Would it be easier/recommended to just set-up LXC 2.0 on Debian, and manage the containers manually?

    1. I seem to recall the Debian kernel being mostly good as far as the needed options. I believe they carry a patch that turns off user namespaces by default with an available sysctl to turn it back on, so with that switch flipped back to enabled and the right boot options to enable the various cgroups you care about, things should be fine.

      Now, you will need to build LXD itself by hand as there are no packages for Debian quite yet. I know a few folks are looking at making Debian packages but they first need to package a whole bunch of Golang dependencies.

      As far as storage setup, that is correct, the only two storage backends with support for disk quotas are btrfs and ZFS with ZFS being the only one actually reporting space usage properly in “df”.

      Depending on your needs, using just plain LXC from the repositories may be easier though you will need to do all the resource limits, ZFS configuration, … by hand and obviously won’t get the nice network management features of LXD.

  2. Josef says:

    Do you have any idea of how LXC and LXD compares to BSD jails or Solaris zones in terms of performance and security? Is there any difference in this regard, between LXC and LXD?

  3. Piers Dawson-Damer says:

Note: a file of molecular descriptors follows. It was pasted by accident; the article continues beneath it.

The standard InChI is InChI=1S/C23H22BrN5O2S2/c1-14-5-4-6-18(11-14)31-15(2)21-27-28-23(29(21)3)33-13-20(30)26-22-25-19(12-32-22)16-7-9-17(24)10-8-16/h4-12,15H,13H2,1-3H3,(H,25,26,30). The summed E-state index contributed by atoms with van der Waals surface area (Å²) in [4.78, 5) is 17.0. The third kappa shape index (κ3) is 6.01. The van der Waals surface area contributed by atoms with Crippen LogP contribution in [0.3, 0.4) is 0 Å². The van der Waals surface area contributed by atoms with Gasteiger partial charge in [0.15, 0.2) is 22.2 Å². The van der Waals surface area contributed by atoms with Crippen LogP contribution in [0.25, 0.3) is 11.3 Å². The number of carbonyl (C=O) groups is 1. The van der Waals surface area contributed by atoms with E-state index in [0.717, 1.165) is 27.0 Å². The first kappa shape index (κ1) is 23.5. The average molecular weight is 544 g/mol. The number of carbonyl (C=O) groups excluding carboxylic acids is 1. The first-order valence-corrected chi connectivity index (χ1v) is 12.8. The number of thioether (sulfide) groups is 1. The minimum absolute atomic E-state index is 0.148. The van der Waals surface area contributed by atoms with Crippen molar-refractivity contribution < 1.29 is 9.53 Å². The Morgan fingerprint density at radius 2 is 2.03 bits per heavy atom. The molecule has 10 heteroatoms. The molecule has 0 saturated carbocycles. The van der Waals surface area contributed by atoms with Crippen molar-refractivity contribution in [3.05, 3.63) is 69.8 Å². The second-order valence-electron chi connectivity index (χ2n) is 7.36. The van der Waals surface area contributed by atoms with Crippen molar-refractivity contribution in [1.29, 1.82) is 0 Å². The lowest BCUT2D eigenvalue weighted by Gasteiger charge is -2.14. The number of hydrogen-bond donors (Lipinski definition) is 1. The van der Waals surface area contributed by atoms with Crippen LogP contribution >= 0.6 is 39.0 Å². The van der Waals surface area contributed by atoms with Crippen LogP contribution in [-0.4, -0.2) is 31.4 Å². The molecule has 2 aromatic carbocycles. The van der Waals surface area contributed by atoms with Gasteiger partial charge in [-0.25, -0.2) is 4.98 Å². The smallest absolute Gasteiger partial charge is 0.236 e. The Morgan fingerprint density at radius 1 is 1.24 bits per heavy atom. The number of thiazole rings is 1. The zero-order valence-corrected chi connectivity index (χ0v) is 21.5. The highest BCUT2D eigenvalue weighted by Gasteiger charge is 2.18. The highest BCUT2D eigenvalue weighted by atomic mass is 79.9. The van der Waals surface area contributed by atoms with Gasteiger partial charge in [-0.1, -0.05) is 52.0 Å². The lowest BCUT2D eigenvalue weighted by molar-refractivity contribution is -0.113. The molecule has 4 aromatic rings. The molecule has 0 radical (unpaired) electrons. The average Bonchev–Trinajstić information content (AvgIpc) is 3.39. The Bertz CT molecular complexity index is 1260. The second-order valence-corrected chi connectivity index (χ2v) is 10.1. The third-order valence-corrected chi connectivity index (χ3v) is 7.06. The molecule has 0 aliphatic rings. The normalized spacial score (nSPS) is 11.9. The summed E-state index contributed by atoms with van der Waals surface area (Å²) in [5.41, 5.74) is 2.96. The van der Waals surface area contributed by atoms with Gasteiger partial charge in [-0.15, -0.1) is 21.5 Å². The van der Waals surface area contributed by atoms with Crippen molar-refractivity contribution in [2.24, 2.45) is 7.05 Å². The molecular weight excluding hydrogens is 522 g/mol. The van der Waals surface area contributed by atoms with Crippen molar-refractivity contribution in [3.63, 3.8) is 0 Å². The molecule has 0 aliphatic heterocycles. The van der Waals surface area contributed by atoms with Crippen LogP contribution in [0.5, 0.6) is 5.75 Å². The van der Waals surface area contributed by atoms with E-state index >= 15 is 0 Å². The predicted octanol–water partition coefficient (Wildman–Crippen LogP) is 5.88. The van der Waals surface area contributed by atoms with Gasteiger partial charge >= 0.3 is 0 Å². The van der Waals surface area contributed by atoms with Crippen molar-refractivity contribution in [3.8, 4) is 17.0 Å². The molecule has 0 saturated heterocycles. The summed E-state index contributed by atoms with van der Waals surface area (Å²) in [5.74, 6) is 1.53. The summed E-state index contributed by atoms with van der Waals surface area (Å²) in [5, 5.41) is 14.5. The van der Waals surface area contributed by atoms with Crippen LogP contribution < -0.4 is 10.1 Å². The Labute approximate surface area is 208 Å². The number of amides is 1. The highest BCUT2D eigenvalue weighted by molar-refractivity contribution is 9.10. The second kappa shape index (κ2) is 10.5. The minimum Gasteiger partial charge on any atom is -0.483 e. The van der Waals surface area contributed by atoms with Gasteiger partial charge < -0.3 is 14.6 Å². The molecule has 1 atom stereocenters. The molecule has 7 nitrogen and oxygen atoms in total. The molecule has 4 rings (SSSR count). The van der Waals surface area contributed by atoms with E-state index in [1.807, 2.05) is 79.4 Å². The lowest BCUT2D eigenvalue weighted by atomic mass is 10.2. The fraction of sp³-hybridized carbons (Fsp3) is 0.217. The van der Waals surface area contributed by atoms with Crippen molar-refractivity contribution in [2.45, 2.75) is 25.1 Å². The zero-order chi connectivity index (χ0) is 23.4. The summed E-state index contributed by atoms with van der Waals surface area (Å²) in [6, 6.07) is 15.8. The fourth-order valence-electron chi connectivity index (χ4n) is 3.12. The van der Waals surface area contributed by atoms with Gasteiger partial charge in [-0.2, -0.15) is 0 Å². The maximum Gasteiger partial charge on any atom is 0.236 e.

Would you be able to point me in the direction of some documentation regarding utilising Ceph RBD as a backend? Thanks

  4. Karl says:

    I am new to LXC, and have created a couple of armhf containers on an x86_64 system in order to simplify cross-compilation. They are working well.

    I tried to use LXD to set them up, but apparently cannot create armhf containers on an x86_64 using LXD.

    I also tried using a couple of published methods for converting an LXC container into a package to run under LXD. The conversion seemed to work, but LXD said it could not run armhf on x86_64.

    priv/non-priv is not an issue as these are not being used for external access, but simply to facilitate cross-compiles.

    Do you have any guidance on how one might go about getting this approach working under LXD? The network management tools for LXD look attractive.

    Thanks for any info,


  5. Clara says:

    Hi Stéphane, thanks for all these super interesting LXC tutorials.
    I’ve always used virtual machines in order to run non-open source applications that I don’t trust, but now I want to use unprivileged Linux Containers because they seem much more convenient to me, but I have a question: Do you recommend to create a separate user to create these containers or it’s safe to run them as my default user? I’ve seen that you run them as user 1000 in your examples which I assume is the default user but just want to be sure. I don’t want to overcomplicate things if it’s not necessary.